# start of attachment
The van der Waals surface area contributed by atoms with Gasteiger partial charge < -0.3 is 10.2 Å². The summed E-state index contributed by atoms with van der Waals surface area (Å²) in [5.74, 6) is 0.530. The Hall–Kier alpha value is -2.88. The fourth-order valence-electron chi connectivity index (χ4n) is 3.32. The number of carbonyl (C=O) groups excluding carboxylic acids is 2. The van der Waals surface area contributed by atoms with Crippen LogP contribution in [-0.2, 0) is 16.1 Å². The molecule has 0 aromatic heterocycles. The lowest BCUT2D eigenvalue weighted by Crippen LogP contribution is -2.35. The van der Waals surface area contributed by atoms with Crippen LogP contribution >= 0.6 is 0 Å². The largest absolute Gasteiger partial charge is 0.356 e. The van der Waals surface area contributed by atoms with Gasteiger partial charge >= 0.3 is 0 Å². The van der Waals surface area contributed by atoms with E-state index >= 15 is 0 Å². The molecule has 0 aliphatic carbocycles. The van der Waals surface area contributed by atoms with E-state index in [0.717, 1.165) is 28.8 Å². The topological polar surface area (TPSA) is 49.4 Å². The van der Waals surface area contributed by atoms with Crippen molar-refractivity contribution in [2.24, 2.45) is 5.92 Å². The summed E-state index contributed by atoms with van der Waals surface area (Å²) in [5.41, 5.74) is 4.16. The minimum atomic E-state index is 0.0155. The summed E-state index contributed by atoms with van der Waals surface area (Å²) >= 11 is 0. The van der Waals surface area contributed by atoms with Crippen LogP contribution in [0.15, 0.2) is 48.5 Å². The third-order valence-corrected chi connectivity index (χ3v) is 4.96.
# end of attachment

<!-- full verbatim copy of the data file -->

The van der Waals surface area contributed by atoms with Gasteiger partial charge < -0.3 is 10.2 Å². The summed E-state index contributed by atoms with van der Waals surface area (Å²) in [5.74, 6) is 0.530. The Hall–Kier alpha value is -2.88. The fourth-order valence-electron chi connectivity index (χ4n) is 3.32. The number of carbonyl (C=O) groups excluding carboxylic acids is 2. The van der Waals surface area contributed by atoms with Crippen LogP contribution in [-0.2, 0) is 16.1 Å². The molecule has 0 aromatic heterocycles. The lowest BCUT2D eigenvalue weighted by Crippen LogP contribution is -2.35. The van der Waals surface area contributed by atoms with Crippen LogP contribution >= 0.6 is 0 Å². The largest absolute Gasteiger partial charge is 0.356 e. The van der Waals surface area contributed by atoms with Gasteiger partial charge >= 0.3 is 0 Å². The van der Waals surface area contributed by atoms with E-state index >= 15 is 0 Å². The molecule has 0 aliphatic carbocycles. The van der Waals surface area contributed by atoms with E-state index in [0.717, 1.165) is 28.8 Å². The topological polar surface area (TPSA) is 49.4 Å². The van der Waals surface area contributed by atoms with Crippen molar-refractivity contribution in [2.24, 2.45) is 5.92 Å². The summed E-state index contributed by atoms with van der Waals surface area (Å²) in [5.41, 5.74) is 4.16. The minimum atomic E-state index is 0.0155. The summed E-state index contributed by atoms with van der Waals surface area (Å²) >= 11 is 0. The van der Waals surface area contributed by atoms with Crippen LogP contribution in [0.15, 0.2) is 48.5 Å². The third-order valence-corrected chi connectivity index (χ3v) is 4.96.